The minimum size limit is 20 inches total length in all areas north of Pigeon Point and 24 inches in all areas south of Pigeon Point. The daily bag limit is two Chinook salmon per day. No more than two daily bag limits may be possessed when on land. On a vessel in ocean waters, no person shall possess or bring ashore more than one daily bag limit. Retention of coho salmon (also known as silver salmon) is prohibited in all ocean fisheries off California.

The 2018 recreational inland salmon season for California inland waters is as follows:

  • Seasons for Central Valley fishery start on traditional dates on all sections of all rivers. Only one salmon per day may be retained and the possession limit is two salmon.
  • In the Klamath River the season will open Aug. 15 and continue through Dec. 31. The Trinity River season will be open from Sept. 1 through Dec. 31. The daily bag limit is two salmon no more than one over 22 inches. The possession limit is six salmon, no more than three over 22 inches.

Regulations approved by the Commission since the 2017 season created a positive effect for the upcoming Central Valley salmon season. The new regulations – including a complete closure of Nimbus Basin on the American River to all fishing due to construction, a reduction in the daily bag and possession limit for the Central Valley, and a shortened leader length regulation intended to reduce snagging – were pivotal in setting seasons on the Sacramento River fall Chinook because they helped reduced potential harvest to meet stock rebuilding goals.

The 2018 sport seasons, dates, locations and bag limits will be published in the 2018-2019 Sport Fishing Regulations Supplement, which will be posted on the CDFW website in May. Additional season information can be found on CDFW’s ocean salmon webpage or by calling CDFW’s ocean salmon hotline at (707) 576-3429 or the Klamath-Trinity River hotline at (800) 564-6479.

Media Contacts:
Harry Morse, CDFW Communications, (916) 322-8958
Kandice Morgenstern, CDFW Ocean Salmon Project, (707) 576-2879
Roger Bloom, CDFW Fisheries Branch, (916) 445-3777

Opening of Commercial Rock Crab Fishery Extended to Sonoma/Mendocino County Line

Following the recommendation of state health agencies, the California Department of Fish and Wildlife (CDFW) announced today that it has extended the area open to commercial rock crab fishing from the Sonoma/Mendocino County line (38° 46.1′ N. Lat., near Gualala, Mendocino County) south to the California/Mexico border.

At the recommendation of the state Office of Environmental Health Hazard Assessment (OEHHA), CDFW Director Charlton H. Bonham submitted to the Office of Administrative Law an emergency rulemaking to close the commercial rock crab fishery north of Pigeon Point, San Mateo County on Nov. 8, 2016. On Jan.1, 2017, new authority established in the Fish and Game Code, section 5523, allowed the Director to continue the closure. Updated recommendations received from OEHHA have resulted in the Director opening parts of the commercial rock crab fishery north of the closure boundary near Pigeon Point. The fishery was last modified in January 2018 when the fishery was opened between Bodega Bay and Salt Point, Sonoma County. State and federal laws prohibit the commercial distribution of seafood products that contain domoic acid levels above the federal action level of 30 parts per million in the viscera. The recreational fishery for rock crab remains open statewide with a warning from the California Department of Public Health (CDPH) to recreational anglers to avoid consuming the viscera of rock crab caught north of the Sonoma/Mendocino County line to the California/Oregon border.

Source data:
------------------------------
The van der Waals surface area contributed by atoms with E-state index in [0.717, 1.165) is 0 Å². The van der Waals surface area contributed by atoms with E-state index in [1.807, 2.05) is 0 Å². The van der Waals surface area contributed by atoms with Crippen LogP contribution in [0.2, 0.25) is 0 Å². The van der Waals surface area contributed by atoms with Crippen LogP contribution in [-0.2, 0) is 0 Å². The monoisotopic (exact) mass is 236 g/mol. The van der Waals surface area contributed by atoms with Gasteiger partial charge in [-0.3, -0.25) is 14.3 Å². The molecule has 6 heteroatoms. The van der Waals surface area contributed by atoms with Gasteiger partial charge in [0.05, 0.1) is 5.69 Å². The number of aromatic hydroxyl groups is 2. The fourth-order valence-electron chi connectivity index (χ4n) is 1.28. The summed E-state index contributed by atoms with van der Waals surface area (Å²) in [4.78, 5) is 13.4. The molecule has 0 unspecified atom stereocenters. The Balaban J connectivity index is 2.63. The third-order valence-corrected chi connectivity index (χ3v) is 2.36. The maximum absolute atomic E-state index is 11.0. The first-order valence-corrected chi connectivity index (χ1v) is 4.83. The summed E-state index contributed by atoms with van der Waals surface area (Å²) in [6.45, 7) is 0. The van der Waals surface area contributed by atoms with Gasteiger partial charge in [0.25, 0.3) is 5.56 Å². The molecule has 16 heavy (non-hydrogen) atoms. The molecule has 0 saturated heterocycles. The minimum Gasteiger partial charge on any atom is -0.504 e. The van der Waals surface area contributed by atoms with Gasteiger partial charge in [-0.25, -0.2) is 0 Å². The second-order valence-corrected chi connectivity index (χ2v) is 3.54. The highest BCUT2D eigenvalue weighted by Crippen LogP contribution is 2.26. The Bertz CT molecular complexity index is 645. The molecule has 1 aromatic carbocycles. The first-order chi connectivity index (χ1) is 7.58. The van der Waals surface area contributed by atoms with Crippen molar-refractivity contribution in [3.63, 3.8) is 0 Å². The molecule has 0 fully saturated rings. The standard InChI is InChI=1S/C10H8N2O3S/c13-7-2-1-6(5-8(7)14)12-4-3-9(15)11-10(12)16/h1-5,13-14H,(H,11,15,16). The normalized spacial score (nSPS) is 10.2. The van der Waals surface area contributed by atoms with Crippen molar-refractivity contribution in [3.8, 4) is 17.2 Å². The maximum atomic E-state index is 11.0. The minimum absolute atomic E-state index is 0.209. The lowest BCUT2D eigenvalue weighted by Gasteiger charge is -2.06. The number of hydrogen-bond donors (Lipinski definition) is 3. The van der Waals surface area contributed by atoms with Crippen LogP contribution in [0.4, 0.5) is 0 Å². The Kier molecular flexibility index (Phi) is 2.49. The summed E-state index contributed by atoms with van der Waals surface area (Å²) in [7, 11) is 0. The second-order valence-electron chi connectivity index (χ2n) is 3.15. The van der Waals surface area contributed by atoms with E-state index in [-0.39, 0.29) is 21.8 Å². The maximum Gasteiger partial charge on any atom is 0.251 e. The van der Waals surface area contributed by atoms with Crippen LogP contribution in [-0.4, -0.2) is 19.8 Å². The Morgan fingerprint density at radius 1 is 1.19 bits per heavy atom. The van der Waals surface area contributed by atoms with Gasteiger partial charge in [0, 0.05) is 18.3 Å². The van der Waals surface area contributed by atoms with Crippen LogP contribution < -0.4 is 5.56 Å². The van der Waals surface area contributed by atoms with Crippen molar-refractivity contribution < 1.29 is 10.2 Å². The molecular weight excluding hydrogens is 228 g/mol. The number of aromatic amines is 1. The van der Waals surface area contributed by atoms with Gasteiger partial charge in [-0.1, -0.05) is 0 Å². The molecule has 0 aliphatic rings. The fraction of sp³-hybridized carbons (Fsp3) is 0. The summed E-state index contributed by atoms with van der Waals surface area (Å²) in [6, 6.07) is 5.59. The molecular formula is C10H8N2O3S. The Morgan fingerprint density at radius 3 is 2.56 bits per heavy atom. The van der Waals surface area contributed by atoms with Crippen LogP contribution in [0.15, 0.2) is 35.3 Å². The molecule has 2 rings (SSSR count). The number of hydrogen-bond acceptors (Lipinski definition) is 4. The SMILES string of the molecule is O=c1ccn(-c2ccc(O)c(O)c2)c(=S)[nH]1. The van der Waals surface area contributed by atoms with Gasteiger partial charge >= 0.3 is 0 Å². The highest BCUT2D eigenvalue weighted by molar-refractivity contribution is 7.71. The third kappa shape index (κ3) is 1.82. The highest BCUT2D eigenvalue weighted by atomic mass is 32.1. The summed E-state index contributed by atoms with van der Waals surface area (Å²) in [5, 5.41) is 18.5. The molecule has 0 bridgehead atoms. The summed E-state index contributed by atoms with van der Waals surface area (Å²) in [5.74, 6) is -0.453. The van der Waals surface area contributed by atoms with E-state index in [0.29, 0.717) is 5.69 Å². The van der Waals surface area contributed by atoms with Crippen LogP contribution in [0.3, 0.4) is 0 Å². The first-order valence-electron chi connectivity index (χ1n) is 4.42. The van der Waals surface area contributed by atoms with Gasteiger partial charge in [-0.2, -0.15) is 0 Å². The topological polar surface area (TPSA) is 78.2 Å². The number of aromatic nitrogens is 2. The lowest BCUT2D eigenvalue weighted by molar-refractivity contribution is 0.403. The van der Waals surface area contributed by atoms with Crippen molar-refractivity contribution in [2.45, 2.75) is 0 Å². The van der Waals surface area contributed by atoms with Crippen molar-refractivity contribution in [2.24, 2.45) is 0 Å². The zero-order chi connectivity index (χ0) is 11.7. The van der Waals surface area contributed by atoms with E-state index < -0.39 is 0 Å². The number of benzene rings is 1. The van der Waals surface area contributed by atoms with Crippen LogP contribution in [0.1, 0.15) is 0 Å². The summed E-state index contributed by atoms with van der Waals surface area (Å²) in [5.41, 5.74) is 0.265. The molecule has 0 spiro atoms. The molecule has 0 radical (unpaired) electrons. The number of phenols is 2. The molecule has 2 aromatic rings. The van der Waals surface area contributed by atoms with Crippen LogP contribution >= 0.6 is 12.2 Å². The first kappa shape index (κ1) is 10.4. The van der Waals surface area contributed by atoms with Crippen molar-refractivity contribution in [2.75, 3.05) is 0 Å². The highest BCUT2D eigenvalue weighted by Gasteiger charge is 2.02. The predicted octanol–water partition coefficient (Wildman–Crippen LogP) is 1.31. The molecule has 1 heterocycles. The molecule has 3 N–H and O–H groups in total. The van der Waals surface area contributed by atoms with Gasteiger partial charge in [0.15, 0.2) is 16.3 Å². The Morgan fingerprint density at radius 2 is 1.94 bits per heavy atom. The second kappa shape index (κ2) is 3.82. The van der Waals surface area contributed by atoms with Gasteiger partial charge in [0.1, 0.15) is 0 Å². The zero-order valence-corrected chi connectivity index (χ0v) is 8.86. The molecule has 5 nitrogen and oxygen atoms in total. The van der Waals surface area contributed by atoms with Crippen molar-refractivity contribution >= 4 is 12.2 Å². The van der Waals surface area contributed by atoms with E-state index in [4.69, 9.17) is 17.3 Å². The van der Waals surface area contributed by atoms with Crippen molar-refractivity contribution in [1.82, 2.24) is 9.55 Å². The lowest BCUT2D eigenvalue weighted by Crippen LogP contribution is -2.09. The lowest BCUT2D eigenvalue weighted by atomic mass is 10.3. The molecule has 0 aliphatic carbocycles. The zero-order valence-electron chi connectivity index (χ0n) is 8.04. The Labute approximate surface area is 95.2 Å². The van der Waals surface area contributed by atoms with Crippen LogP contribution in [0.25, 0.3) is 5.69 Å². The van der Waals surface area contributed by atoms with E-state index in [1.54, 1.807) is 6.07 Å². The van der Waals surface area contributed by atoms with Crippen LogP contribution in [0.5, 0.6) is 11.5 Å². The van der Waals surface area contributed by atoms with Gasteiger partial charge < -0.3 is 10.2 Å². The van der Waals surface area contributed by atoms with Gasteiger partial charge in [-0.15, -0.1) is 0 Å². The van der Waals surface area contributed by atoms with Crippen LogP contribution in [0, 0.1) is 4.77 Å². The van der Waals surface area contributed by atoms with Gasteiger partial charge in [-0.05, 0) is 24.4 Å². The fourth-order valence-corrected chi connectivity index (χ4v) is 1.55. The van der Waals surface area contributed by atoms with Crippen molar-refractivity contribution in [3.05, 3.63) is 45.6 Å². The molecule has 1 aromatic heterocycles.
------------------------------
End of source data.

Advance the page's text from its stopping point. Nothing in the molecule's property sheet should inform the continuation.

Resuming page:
Closure of the commercial rock crab fishery north of the Sonoma/Mendocino County line to the California/Oregon border shall remain in effect until the Director of OEHHA, in consultation with the Director of CDPH, determines that domoic acid levels no longer pose a significant risk to public health and recommends the fishery be opened. CDFW will continue to coordinate with and the fishing community, CDPH and OEHHA to test domoic acid levels in rock crab within the closure area of the coast. Domoic acid is a potent neurotoxin that can accumulate in shellfish, other invertebrates and sometimes fish. It causes illness and sometimes death in a variety of birds and marine mammals that consume affected organisms. At low levels, domoic acid exposure can cause nausea, diarrhea and dizziness in humans. At higher levels, it can cause persistent short-term memory loss, seizures and can in some cases be fatal.

For more information:

Memo from Office of Environmental Health Hazard Assessment (3/29/2018) www.wildlife.ca.gov/Fishing/Ocean/Health-Advisories
www.wildlife.ca.gov/crab

###

Media Contacts:
Christy Juhasz, CDFW Marine Region, (707) 576-2887